Remembering 'Uncle George' - the Churchover farm labourer with an extraordinary talent
Former Rugby Advertiser reporter John Phillpott remembers a north-east Warwickshire countryman who was blessed with a very rare talent
There are undoubtedly many people living in and around the Rugby area who will feel a sense of sadness regarding the loss of so much green space in recent years.
The town has expanded greatly over the last few decades and this process seems set to continue.
Being a son of Churchover, the most dramatic changes for me have been brought about by the Gateway expansion up to the M6, because it was in those former green fields that I spent much of my boyhood.
All that remains now is a spinney, a lonely and forsaken island of Nature set in a sea of warehouses and other buildings.
Whenever I gaze at this mass of bricks and concrete, my thoughts once again turn to memories of the rural idyll that was this corner of 1950s rural north-east Warwickshire.
In particular, I reflect on those happy days when I would go shepherding on spring and summer evenings with ‘Uncle’ George, a farm labourer who lived over the road from me in School Street.
This was back in the days when a friend of the family might be called ‘Uncle’ or ‘Auntie’ and so it was permissible to dispense with the more usual formalities of that lost, more deferential era.
Much water has flowed under the bridge of the nearby River Swift since then, but I can still somehow feel the turf below my feet, see the barn owls quartering the hedgerows, hear the rooks cawing in the spinney, and watch as the lapwings call ‘peewit’ as they take off from their nests in the grass tussocks.
Tragically, they are all now gone, sacrificed on the much-worshipped altar of that deity some might call progress.
George Hirons worked at Jack Mace’s Farm and was never off duty.
That’s why he would head off across the fields in the lighter evenings in order to count the sheep and cattle, check there were no holes in the hedges, and make sure the fences were not damaged.
To be in George’s company was an education all in itself. There was nothing he didn’t know about local wildlife and country lore.
He could even sneak up on a hare and catch it by its ears. Yes, true.
But there was one other gift that made George special. He was a ‘dowser’ or ‘diviner’, an art which is still shrouded in mystery, and one that still baffles scientists.
I was brought up in Woodbine Cottage, an ancient dwelling dating from the 16th century. It is reputed to be haunted, although I never once sensed or encountered any spirits when I lived there.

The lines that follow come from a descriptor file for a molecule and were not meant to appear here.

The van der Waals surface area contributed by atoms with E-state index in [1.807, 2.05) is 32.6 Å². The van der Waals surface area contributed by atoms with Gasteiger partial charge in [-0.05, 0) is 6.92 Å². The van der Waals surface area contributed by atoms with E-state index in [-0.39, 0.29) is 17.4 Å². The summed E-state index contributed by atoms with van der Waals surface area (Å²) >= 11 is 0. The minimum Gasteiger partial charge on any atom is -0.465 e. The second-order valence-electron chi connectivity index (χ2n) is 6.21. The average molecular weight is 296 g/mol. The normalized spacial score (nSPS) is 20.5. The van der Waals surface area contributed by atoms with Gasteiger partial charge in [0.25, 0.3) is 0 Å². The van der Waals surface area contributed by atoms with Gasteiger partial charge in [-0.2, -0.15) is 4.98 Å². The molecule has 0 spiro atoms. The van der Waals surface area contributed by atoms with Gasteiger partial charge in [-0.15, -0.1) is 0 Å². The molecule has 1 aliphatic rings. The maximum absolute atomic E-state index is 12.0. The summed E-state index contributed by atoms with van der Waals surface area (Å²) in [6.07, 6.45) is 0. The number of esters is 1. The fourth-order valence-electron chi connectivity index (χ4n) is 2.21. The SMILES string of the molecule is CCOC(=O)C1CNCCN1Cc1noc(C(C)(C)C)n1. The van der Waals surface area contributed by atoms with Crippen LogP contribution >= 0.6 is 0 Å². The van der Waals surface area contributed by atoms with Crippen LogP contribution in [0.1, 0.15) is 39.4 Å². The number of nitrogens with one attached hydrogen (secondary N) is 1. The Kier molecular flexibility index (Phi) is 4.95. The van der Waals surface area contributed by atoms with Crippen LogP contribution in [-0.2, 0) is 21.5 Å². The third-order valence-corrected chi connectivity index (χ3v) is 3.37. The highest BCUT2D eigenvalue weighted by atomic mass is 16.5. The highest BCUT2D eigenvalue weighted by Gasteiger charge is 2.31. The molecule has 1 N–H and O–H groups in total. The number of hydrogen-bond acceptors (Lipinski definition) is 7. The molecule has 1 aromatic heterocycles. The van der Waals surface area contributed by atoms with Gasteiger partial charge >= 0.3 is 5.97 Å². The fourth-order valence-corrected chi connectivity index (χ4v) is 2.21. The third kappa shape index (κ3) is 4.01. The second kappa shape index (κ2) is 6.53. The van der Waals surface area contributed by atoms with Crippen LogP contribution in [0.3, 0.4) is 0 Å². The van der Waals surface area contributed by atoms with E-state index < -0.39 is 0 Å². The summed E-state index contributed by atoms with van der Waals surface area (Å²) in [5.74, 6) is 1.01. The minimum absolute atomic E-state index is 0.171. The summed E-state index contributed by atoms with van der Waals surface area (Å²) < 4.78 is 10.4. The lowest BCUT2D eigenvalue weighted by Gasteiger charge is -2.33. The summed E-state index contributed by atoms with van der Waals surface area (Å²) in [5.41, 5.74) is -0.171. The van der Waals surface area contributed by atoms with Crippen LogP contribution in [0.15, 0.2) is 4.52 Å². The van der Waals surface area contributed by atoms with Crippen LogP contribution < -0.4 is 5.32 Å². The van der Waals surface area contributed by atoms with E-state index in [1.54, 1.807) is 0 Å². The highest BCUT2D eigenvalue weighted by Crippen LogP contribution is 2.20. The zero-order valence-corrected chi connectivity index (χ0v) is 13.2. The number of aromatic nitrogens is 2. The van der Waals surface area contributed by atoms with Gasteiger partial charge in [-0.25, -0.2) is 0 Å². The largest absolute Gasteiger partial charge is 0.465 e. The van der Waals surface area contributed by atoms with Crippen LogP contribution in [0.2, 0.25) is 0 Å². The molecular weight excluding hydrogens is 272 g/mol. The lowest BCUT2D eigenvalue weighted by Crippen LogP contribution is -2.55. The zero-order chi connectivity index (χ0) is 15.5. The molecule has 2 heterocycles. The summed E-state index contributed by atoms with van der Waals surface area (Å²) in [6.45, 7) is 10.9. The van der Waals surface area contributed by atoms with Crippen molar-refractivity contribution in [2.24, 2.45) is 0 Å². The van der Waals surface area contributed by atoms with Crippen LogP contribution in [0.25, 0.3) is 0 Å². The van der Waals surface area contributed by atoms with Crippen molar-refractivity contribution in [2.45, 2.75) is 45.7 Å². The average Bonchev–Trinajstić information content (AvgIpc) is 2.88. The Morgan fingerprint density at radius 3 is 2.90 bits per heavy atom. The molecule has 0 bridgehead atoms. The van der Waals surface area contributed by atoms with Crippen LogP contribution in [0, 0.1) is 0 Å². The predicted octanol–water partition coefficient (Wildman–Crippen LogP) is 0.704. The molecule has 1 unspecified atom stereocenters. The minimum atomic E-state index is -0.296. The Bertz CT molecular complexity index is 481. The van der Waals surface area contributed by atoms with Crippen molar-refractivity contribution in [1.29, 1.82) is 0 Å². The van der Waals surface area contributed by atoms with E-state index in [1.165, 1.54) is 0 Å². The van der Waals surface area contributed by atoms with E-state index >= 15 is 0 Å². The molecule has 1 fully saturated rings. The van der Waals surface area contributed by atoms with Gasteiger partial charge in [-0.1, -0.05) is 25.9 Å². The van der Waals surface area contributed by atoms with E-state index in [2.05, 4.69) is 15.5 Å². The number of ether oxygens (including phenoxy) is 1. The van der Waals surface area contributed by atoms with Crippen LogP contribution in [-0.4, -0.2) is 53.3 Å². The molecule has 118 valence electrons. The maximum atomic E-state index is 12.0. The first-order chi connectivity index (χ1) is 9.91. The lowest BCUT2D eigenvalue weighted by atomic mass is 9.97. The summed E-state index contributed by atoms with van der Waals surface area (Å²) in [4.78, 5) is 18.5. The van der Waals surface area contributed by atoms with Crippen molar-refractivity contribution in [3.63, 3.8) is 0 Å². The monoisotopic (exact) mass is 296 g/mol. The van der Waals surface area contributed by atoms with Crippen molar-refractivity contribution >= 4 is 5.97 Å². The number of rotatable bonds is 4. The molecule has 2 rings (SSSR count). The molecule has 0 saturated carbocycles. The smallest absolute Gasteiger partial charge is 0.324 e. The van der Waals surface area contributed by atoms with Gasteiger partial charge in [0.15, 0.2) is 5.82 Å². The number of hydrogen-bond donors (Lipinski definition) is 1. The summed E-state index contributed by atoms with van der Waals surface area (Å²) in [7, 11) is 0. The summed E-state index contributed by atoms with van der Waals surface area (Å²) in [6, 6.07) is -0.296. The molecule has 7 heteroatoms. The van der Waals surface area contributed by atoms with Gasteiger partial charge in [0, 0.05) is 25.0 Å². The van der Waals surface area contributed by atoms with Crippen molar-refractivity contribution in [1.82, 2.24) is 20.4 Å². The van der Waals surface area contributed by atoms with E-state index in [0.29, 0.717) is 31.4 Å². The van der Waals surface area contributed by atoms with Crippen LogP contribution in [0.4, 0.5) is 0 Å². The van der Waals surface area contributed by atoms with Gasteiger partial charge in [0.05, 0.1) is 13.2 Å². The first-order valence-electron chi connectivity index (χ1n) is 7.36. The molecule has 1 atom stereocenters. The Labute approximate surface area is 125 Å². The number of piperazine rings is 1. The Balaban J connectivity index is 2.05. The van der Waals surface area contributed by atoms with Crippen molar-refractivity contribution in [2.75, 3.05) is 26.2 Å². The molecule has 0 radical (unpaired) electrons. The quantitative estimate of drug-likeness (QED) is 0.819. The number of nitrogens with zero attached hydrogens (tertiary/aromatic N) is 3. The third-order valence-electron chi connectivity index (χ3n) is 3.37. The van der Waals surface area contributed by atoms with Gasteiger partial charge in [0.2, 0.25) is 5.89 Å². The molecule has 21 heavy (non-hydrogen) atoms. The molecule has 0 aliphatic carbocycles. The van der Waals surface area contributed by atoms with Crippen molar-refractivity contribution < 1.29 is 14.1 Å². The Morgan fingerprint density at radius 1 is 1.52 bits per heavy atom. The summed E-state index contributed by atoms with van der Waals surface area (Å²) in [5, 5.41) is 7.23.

Anyway, my parents were aware of a well that lay concealed somewhere in the garden, in those days a verdant expanse covering around a third of an acre of land. The trouble was that they had no idea where to start their search.
And this is where George came in. There must have been a conversation at some stage, and it was then that George revealed his special talent. All he would need was a forked hazel stick and the rest would be taken care of by… well, no one really knows what else.
George discovered the well almost immediately. Starting in the front garden, he took a westerly direction and there, underneath the turf on the front lawn, about a foot down, was that well.
George had been holding the hazel stick by the forked end, and when it abruptly almost did a complete somersault of its own accord, he knew he’d found what he was looking for.
There are various theories about how this works, why hazel wood is preferred by some dowsers – perhaps it has special conducting qualities – but from what I can make out, no one has ever come up with a definitive answer.
Another skill George demonstrated was if a ewe had lost its lamb. With a bit of luck, if there was also a lamb that had lost its mother, George would take the skin from the dead animal and wrap it round the orphaned one. The mother of the dead lamb would then accept the waif and stray as its own.
Despite a legendary cigarettes habit, George died at the ripe old age of 92. He is buried in the graveyard at Holy Trinity, Churchover, and I never fail to pay him a visit whenever I’m in the Rugby area.
And whenever I do, my thoughts will always turn back to those long lost summer evenings when I would set off with him across those verdant fields that once echoed to the sound of the birds, but now sadly reverberate to the machines of Mankind.
John Phillpott worked on the Rugby Advertiser from 1965 to 1969. His book Beef Cubes and Burdock is a memoir of his country childhood and available from bookshops and Amazon.